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It's been a year of rapid growth for the German-American youngster, who made his Bayern Munich and World Cup debuts within seven months of each other.

One year ago, Julian Green wasn’t a name most U.S. soccer fans had even heard, let alone thought would contribute at the upcoming World Cup.

Coming off a good season with the Bayern Munich U-19 team, the Florida-born 18-year-old was promoted to the Bayern reserve side for the 2013-14 season.

Things started to take off from there, and quickly. It all started to really happen in November 2013.

First, after a hot start with the Bayern reserve team, Green signed a professional contract to stay at the club until 2017. His first-team debut came in a Champions League match at the end of the month.

Meanwhile, U.S. Soccer had started to close in on the Florida-born prospect.

“The first call was in [November], there was a game against Austria and Scotland but I didn’t go to this game because I wasn’t sure if I was going to play for the U.S. or Germany,” Green told Goal USA.

By this time, Green’s international future was a hot topic in the USA. His refusal to play in the two November friendlies and appearances for Germany’s U-19 in October didn’t portend well for him ever wearing the Stars and Stripes.

But the U.S. had its top salesman on the case.

U.S. head coach Jurgen Klinsmann, who had already successfully converted the likes of John Brooks and Aron Johannsson to the United States, had his next target. And he wasn’t going to let him get away.

“Klinsmann always called me and asked how I was doing,” Green said. “I was happy that he called me and I wanted to hear what his plans were with me. Every time he called it was a good conversation and we talked very well.”

Those conversations continued up to February, when Klinsmann convinced Green to join up with the U.S. as it prepared for a friendly against Ukraine. Green was just testing the waters – he didn’t file the one-time switch necessary to play versus Ukraine.

But as the team prepared for Ukraine at its training camp in Frankfurt, Germany, Green was convinced.

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“It was the camp in Frankfurt when I was practicing with the team I was sure to play for the U.S.” Green said. “It was the first time I was thinking about everything with the national team.”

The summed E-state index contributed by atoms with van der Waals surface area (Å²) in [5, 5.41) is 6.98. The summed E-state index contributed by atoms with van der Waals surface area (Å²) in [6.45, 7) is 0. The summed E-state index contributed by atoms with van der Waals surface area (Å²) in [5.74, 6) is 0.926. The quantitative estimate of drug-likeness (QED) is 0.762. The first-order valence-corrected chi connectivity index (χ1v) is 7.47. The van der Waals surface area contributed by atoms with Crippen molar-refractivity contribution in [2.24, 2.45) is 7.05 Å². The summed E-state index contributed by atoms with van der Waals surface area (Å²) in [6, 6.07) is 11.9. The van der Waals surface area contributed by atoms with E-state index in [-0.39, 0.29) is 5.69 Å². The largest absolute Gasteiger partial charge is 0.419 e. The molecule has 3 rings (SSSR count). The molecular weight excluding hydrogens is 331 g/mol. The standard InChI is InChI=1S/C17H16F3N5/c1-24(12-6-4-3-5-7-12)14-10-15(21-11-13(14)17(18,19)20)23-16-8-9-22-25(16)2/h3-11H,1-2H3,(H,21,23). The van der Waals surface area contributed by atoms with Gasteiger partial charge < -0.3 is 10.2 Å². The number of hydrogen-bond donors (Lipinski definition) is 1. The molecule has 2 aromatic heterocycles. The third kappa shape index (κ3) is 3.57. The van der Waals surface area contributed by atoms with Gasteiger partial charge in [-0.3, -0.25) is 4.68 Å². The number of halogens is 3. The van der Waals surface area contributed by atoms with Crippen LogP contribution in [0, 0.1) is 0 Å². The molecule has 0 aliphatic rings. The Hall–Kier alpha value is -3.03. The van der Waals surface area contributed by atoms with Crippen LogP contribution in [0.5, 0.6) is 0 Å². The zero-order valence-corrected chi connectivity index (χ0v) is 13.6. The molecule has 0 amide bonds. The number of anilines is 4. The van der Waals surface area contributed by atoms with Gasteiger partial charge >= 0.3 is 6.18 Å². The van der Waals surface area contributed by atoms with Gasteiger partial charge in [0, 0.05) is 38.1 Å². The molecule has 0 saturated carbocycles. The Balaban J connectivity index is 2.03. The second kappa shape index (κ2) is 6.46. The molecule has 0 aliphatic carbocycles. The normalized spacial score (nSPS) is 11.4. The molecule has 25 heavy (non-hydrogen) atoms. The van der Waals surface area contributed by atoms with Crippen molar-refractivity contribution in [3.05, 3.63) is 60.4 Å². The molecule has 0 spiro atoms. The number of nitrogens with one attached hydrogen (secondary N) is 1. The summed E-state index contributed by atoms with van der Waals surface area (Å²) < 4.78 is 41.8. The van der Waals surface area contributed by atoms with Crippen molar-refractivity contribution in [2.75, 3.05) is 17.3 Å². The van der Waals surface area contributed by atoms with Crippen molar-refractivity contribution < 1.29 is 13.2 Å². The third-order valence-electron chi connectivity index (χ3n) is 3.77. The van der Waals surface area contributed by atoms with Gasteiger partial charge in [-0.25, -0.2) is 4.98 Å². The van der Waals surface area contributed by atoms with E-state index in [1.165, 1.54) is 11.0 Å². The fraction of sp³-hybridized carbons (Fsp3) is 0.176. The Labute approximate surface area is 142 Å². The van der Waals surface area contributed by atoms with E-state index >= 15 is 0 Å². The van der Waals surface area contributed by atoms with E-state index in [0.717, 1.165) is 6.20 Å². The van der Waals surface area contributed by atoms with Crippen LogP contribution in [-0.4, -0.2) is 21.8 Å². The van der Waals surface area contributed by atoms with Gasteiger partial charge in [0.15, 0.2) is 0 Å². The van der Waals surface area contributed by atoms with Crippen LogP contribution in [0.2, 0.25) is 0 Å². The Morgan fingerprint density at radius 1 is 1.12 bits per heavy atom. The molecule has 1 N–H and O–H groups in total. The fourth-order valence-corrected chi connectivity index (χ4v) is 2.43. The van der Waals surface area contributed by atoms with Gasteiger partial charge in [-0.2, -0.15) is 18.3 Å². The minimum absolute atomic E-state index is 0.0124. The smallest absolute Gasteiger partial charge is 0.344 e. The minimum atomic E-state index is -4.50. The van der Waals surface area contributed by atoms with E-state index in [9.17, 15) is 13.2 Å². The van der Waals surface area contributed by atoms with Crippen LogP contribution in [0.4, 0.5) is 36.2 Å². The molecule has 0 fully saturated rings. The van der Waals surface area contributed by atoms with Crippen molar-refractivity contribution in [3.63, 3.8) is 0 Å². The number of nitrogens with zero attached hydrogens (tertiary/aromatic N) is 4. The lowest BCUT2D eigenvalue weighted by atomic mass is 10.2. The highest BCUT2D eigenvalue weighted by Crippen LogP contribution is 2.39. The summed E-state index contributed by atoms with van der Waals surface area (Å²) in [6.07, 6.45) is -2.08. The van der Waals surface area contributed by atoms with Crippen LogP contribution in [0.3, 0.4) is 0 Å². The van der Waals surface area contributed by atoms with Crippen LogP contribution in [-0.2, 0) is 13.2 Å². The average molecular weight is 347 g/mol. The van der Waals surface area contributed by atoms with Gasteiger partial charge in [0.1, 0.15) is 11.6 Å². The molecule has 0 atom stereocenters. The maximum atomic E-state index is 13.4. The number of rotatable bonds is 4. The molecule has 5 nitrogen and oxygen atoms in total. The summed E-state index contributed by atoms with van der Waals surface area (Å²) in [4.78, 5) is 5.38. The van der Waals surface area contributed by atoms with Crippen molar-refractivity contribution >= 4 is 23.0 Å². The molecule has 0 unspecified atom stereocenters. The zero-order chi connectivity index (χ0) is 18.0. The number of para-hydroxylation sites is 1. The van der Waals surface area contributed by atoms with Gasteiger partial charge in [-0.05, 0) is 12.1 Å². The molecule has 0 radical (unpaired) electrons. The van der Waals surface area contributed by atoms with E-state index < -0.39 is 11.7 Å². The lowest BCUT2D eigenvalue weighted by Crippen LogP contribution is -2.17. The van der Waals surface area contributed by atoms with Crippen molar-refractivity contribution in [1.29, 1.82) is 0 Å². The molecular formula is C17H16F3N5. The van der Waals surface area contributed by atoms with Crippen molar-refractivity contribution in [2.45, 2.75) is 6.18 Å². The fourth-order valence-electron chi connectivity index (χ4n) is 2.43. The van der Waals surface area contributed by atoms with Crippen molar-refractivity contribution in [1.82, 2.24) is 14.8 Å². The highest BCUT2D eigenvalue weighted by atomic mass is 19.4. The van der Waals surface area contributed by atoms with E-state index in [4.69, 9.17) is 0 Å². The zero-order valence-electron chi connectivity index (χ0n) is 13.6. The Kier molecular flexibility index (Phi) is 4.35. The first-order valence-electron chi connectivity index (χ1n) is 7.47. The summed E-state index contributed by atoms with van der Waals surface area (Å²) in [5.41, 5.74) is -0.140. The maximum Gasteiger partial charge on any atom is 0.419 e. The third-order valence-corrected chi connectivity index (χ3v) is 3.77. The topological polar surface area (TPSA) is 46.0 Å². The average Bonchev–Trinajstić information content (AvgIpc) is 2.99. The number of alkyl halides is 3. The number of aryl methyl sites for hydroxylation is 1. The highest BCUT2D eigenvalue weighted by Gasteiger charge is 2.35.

Just weeks later it was official: Green filed his one-time switch through FIFA. He was permanently a U.S. national team player. His USA debut would come against Mexico in an April friendly.

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“After my first game against Mexico I was sure that I had a chance to play at the World Cup,” Green said. “I was working hard to get on the team.”

Green was a controversial selection on the U.S. World Cup team, making the roster ahead of, among others, USA legend Landon Donovan.

But as many are learning, Green isn’t one to be written off.

Just minutes after his World Cup debut, the 19-year-old scored against Belgium in the round of 16, making him the USA’s youngest ever World Cup goalscorer.

“I waited for my chance,” Green said. “After that goal it was awesome, it was a very nice moment to score in a World Cup for the country you play for. It was one of the highlights of my career. “

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The U.S. ended up falling to Belgium, knocking Klinsmann’s team out of the World Cup. Green was still proud of his team’s effort in Brazil, however.

"Nobody believed that we can go out of this group, so it was very special to get to the last 16,” Green said. “We didn’t win against Belgium but I think we did a good job at the World Cup.

“Our goal was to win against Belgium and go as far as possible, but that’s soccer and I think we have a very good future and everybody saw that American soccer is growing.”

Just a year ago, he was an unknown. Now, Green is set to be a cornerstone of American soccer’s future.

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